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Motifs are recurring structures, contrasts, or literary devices that can help to develop and inform the text’s major themes.
References to popular culture appear consistently throughout the novel and help to color the eras and places that the three protagonists describe. Ida, Christine, and Rayona all listen to music and talk about the songs they hear. Christine invests significance in her two rented videos, Ida watches soap operas every day, and Rayona refers to brands of soft drinks. Ida, Christine, and Rayona are all products of the time period in which they grow up, and having a real grasp of when and where they live helps us understand the characters themselves. Lee’s death, for instance, a traumatic event for both Ida and Christine, would never have occurred if not for the Vietnam War. These references to popular culture thus help situate the story and characters, which is especially important in a novel that presents forty-two years of time in a non-linear fashion.
Faith is one of the more elusive elements of the novel, but it is an issue that each of the protagonists confronts. Rayona, Christine, and Ida have very different experiences with faith and the church. Rayona, abandoned by her parents and ignored by Ida, turns to the church for security. In her relationship with Father Tom, it appears as if Rayona has found someone who cares about her and whom she can trust. However, the basis for this trust turns out to be illusory, and in the end Rayona finds the security she needs only with her mother. Ida, on the other hand, does find a meaningful relationship, and the closest thing she has to a mutual understanding, in her relationship with Father Hurlburt. In contrast to the somewhat devious Father Tom, Father Hurlburt is one of the few people who shares Ida’s secrets. At times Father Hurlburt seems to be the only person who thinks Ida is worth being around. Ida has not lived a perfect life by Christian standards, something that her sister, Pauline, is sure to point out. Father Hurlburt, however, never judges Ida, and he is able to look past religious dogma and become her close friend. Finally, Christine’s religious faith wavers over the course of her life. She shows a strong capacity for faith in her early life, but when a critical element of her faith is proven wrong, Christine completely turns her back on religion.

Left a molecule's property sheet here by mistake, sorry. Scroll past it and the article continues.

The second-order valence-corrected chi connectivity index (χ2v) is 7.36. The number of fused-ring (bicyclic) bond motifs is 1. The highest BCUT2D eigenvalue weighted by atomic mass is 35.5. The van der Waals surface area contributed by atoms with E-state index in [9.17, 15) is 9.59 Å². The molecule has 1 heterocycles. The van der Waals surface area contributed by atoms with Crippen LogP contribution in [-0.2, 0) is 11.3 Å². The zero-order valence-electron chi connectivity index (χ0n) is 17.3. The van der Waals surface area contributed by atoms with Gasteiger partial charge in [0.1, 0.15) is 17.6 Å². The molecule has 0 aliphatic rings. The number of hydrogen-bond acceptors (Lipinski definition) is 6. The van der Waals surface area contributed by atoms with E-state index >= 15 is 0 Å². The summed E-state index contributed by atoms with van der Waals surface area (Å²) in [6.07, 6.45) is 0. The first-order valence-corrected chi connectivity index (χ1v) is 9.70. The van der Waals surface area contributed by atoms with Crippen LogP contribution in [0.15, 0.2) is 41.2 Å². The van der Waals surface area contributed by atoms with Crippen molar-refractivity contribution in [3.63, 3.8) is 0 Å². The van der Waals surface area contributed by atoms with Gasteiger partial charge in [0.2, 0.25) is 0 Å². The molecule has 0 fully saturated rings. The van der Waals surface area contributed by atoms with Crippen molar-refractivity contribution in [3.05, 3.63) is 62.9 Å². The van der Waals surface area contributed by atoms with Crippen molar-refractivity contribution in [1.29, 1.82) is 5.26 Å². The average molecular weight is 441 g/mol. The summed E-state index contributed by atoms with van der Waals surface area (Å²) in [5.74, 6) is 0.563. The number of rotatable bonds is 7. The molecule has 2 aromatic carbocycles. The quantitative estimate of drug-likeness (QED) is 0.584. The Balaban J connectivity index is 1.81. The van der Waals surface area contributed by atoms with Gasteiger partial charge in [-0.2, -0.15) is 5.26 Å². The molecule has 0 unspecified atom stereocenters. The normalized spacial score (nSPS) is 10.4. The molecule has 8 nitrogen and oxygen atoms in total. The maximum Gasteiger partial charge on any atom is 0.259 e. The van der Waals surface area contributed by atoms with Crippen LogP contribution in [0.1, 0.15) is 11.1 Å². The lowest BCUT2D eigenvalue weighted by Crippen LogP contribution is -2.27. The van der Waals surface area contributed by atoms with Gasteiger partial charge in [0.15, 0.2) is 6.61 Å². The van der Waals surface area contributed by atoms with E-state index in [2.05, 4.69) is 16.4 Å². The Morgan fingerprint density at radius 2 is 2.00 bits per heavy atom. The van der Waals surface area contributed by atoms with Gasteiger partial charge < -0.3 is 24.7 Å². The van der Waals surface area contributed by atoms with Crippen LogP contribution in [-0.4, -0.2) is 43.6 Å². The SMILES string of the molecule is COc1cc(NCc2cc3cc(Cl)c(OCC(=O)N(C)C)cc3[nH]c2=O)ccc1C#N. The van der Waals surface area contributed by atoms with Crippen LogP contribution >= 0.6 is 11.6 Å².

Most of the religious figures in the novel are portrayed as malicious, absurd, or a combination of both. Though resentment toward the presence of the Holy Martyrs Mission on the reservation is obvious from the very beginning of the novel, a feeling lingers that faith is good and helpful for whomever it touches. For Rayona, Ida, and Christine, faith is sometimes vague or obscured, even warped and dangerous, yet it can support them when they least expect it.
Ace your assignments with our guide to A Yellow Raft in Blue Water!